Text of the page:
The number of plants for an actual SOG set-up depends first on the grow area size. In any grow area different combinations are possible as we outline below. The density of the SOG has a direct bearing on the expected length of time needed for vegetative growth. Therefore, we provide both plant numbers and expected vegetation times for different grow area sizes.
The plants that you grow together in a SOG need to be arranged in a grid to make maximum use of the light. As a result, SOGs can be grown with configurations of 2x2 (4plants), 3x3 (9 plants), 4x4 (16 plants), 5x5 (25 plants), etc.
2x2 Grow Areas:
4 Plants (1 Plant Per Square Foot) = 2-week vegetation
9 Plants (2.25 Plants Per Square Foot) = 1-week vegetation
3x3 Grow Areas:
9 Plants (1 Plant Per Square Foot) = 2-week vegetation
16 Plants (1.77 Plants Per Square Foot) = 2-week vegetation
4 x 4 Grow Areas:
9 Plants (0.56 Plants Per Square Foot) = 3.5-week vegetation
16 Plants (1 Plant Per Square Foot) = 2-week vegetation
25 Plants (1.56 Plants Per Square Foot) = 1.5-week vegetation
5x5 Grow Areas:
16 Plants (0.64 Plants Per Square Foot) = 3-week vegetation
25 Plants (1 Plant Per Square Foot) = 2-week vegetation
36 Plants (1.44 Plants Per Square Foot) = 1.5-week vegetation
49 Plants (1.96 Plants Per Square Foot) = 1-week vegetation
The pot sizes needed is going to depend on the length of vegetation. You can base your expectations on the table above and use this guide to determine your transplant strategy and final container sizes. We recommend fabric pots for all containers
0-week vegetation: Start plants in 1-gallon pots, no transplanting.
1-week vegetation: Start and stay in 1-gallon or start plants in ½ gallon fabric pots and transplant to 2-gallon at the flip.
2-week vegetation: Start plants in ½ gallon fabric pots, transplant to 2-gallon 3 days before the flip.
3-week vegetation: Start plants in ½ gallon fabric pots, transplant to 2 or 3-gallon around day 18.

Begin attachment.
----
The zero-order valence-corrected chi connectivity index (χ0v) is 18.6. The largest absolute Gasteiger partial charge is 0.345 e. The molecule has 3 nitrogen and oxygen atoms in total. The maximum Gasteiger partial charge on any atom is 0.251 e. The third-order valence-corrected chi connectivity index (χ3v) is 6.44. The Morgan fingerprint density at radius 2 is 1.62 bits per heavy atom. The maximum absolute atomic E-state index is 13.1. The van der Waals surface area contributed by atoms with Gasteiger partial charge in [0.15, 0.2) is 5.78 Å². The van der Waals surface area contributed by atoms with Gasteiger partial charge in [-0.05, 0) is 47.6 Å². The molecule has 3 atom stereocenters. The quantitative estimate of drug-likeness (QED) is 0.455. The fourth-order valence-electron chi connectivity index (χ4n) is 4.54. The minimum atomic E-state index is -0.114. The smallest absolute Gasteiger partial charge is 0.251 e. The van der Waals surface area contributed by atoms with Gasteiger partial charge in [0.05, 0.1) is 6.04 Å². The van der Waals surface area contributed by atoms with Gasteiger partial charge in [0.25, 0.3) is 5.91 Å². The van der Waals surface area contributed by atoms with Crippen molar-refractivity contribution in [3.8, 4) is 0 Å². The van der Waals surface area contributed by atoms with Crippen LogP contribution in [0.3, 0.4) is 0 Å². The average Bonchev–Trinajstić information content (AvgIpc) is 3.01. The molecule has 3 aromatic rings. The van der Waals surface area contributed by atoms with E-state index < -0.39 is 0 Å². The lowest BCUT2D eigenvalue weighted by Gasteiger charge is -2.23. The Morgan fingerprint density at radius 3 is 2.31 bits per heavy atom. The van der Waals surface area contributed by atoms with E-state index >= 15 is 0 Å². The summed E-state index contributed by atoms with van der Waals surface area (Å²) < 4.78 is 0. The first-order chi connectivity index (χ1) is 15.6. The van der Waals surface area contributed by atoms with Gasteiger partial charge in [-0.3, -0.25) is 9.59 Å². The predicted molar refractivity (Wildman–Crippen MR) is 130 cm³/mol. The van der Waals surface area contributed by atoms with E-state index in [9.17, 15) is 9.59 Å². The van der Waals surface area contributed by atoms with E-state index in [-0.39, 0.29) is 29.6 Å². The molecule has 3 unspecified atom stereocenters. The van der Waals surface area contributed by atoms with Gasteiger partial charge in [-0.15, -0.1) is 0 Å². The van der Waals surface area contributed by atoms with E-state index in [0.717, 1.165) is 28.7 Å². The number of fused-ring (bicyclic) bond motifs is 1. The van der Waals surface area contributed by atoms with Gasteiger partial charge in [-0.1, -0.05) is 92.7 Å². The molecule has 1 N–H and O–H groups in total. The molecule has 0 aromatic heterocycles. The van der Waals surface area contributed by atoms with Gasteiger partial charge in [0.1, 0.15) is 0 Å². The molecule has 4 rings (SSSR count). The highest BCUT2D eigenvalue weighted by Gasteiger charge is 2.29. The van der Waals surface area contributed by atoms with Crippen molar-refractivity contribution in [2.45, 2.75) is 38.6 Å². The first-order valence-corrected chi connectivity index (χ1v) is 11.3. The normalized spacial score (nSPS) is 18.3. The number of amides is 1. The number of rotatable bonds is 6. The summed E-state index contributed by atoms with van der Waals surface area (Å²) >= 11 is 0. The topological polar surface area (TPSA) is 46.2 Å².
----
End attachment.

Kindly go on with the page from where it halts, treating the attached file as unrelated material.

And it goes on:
4-week vegetation: Start plants in ½ gallon pots, transplant to 3-gallon around day 18.
We provide vegetation times as a guideline but not as a definitive rule. Many variables such as the skill of the grower, light sources and more can affect the length of vegetation that will be required. You will want to vegetate your plants long enough so that nearly all horizontal space is filled by the plants before you flip to flowering. But still leaving enough space left for the flowering stretch to fill in. If you reach this point sooner go ahead and flip the plants to 12/12 lighting. If your plants have not mostly filled the canopy by the timelines we provide, then you should continue to vegetate them until they do.
During the process of growing your sea of green crops, care and maintenance is needed for healthy and efficient growth. This includes using techniques such as pruning or lollipopping, which will help direct energy to the main flowering sites. Also, although we say that a SOG means no plant training, if your plants need to be trained, then do so. Some forms of pruning may be beneficial to prevent crowding and overgrowth. This will need to be assessed throughout the entire grow, but remember, you want to focus on these practices during vegetation only, as it is not advised to perform high stress training during the flowering period.
Enjoy your adventures with a Sea of Green!